An added problem is that when a new product or treatment isn’t covered by a health plan, the insurer typically requires a “fail first” process to avoid, or at least delay, coverage of a new, sometimes more expensive product. This means a woman must first try several older products — and those products must “fail” — before her insurer will authorize coverage of the new product or therapy. But “failure” in the case of birth control frequently translates to unintended pregnancies — which remain a significant public health issue in the U.S.

The FDA needs to step up to the plate.

The issue with updating and maintaining the Birth Control Guide can largely be attributed to silos throughout the federal government. It is likely that agencies failed to inform each other of the intent and appropriate uses of the guide, allowing a document created for consumers to be used by insurers as a determinant of coverage. If the FDA, HHS, and HRSA were to agree on how crucial an up-to-date Birth Control Guide is to reproductive health, there might well be a more concerted effort to ensure understanding about the ownership of the Birth Control Guide and the process for updating it.

Some recent action in Washington has aimed to bring attention to this disservice to women. In late June, the House Appropriations Committee approved the FY2022 Agriculture, Rural Development, FDA, and Related Agencies Funding Bill. In the bill’s report, the committee called on the FDA to “update its Birth Control Chart and website to reflect new products that have entered the market” in the past decade. After hearing reports of insurance coverage denials, four House committee leaders urged the Biden administration to ensure that insurance companies cover all FDA-approved contraceptives — even if they aren’t included in the FDA’s Birth Control Guide. Influential advocacy organizations, such as the National Women’s Law Center, have also joined the effort to improve access to approved contraceptive methods.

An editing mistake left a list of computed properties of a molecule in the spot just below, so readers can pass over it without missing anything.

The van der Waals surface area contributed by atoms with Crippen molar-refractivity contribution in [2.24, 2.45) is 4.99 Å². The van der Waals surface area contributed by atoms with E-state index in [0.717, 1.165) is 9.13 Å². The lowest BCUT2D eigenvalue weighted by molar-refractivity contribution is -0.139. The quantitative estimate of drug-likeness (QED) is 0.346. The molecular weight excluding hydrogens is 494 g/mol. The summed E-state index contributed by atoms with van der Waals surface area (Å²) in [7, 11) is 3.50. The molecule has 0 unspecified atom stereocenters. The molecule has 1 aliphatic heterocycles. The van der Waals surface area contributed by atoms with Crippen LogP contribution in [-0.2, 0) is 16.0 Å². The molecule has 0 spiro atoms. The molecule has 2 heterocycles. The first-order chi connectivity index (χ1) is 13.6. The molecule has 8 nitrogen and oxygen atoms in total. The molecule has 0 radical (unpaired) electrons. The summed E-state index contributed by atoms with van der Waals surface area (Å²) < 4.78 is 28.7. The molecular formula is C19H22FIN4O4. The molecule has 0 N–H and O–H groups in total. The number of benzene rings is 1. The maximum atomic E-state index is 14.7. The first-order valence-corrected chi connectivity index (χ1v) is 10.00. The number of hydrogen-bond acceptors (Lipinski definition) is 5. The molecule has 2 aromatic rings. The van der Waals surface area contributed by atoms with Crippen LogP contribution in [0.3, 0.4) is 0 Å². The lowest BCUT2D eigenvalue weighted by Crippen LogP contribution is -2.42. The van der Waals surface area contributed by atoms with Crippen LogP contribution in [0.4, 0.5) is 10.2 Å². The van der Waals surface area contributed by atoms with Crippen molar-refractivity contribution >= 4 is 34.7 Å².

The solution is clear and simple: To help meet women’s preventive health and wellness needs, the FDA — in tandem with other federal agencies — must routinely and comprehensively update the contraceptive methods listed in its Birth Control Guide to reflect the latest FDA-approved innovations. Every day that the information in this guide remains incomplete is a day the agency is failing public health and the health of women in the U.S.

Kathleen “Cook” Uhl is a physician trained in family medicine and clinical pharmacology who served as the director of the FDA’s Office of Women’s Health from 2005 to 2010 and then as the director of the Office of Generic Drugs from 2013 to 2019. She is currently a pharmaceutical consultant at UHL Consulting LLC and is also a consultant for Real Chemistry. The opinions expressed here are hers alone, based on her 20-plus-year career working at the FDA, and do not necessarily reflect those of the companies with which she is affiliated.